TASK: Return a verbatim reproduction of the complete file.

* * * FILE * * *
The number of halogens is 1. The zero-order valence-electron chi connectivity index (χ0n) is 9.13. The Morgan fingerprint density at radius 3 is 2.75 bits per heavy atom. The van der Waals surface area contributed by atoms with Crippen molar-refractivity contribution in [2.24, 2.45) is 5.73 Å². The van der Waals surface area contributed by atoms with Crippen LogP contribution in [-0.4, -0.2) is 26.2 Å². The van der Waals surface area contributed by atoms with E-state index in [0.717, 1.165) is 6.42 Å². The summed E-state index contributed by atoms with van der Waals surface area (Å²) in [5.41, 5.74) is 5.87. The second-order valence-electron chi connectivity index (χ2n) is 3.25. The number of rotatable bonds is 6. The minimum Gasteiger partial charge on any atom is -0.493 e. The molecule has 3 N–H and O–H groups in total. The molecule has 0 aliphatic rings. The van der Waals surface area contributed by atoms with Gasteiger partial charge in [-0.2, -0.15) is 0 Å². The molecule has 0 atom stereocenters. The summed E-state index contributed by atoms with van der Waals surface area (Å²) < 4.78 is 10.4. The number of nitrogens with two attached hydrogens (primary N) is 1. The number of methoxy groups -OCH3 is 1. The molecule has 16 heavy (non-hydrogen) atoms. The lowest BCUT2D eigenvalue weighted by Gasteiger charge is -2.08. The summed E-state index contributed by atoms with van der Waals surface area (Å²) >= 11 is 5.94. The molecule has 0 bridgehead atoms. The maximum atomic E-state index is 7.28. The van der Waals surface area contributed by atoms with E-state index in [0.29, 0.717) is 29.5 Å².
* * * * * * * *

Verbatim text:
The number of halogens is 1. The zero-order valence-electron chi connectivity index (χ0n) is 9.13. The Morgan fingerprint density at radius 3 is 2.75 bits per heavy atom. The van der Waals surface area contributed by atoms with Crippen molar-refractivity contribution in [2.24, 2.45) is 5.73 Å². The van der Waals surface area contributed by atoms with Crippen LogP contribution in [-0.4, -0.2) is 26.2 Å². The van der Waals surface area contributed by atoms with E-state index in [0.717, 1.165) is 6.42 Å². The summed E-state index contributed by atoms with van der Waals surface area (Å²) in [5.41, 5.74) is 5.87. The second-order valence-electron chi connectivity index (χ2n) is 3.25. The number of rotatable bonds is 6. The minimum Gasteiger partial charge on any atom is -0.493 e. The molecule has 3 N–H and O–H groups in total. The molecule has 0 aliphatic rings. The van der Waals surface area contributed by atoms with Gasteiger partial charge in [-0.2, -0.15) is 0 Å². The molecule has 0 atom stereocenters. The summed E-state index contributed by atoms with van der Waals surface area (Å²) < 4.78 is 10.4. The number of nitrogens with two attached hydrogens (primary N) is 1. The number of methoxy groups -OCH3 is 1. The molecule has 16 heavy (non-hydrogen) atoms. The lowest BCUT2D eigenvalue weighted by Gasteiger charge is -2.08. The summed E-state index contributed by atoms with van der Waals surface area (Å²) >= 11 is 5.94. The molecule has 0 bridgehead atoms. The maximum atomic E-state index is 7.28. The van der Waals surface area contributed by atoms with E-state index in [0.29, 0.717) is 29.5 Å².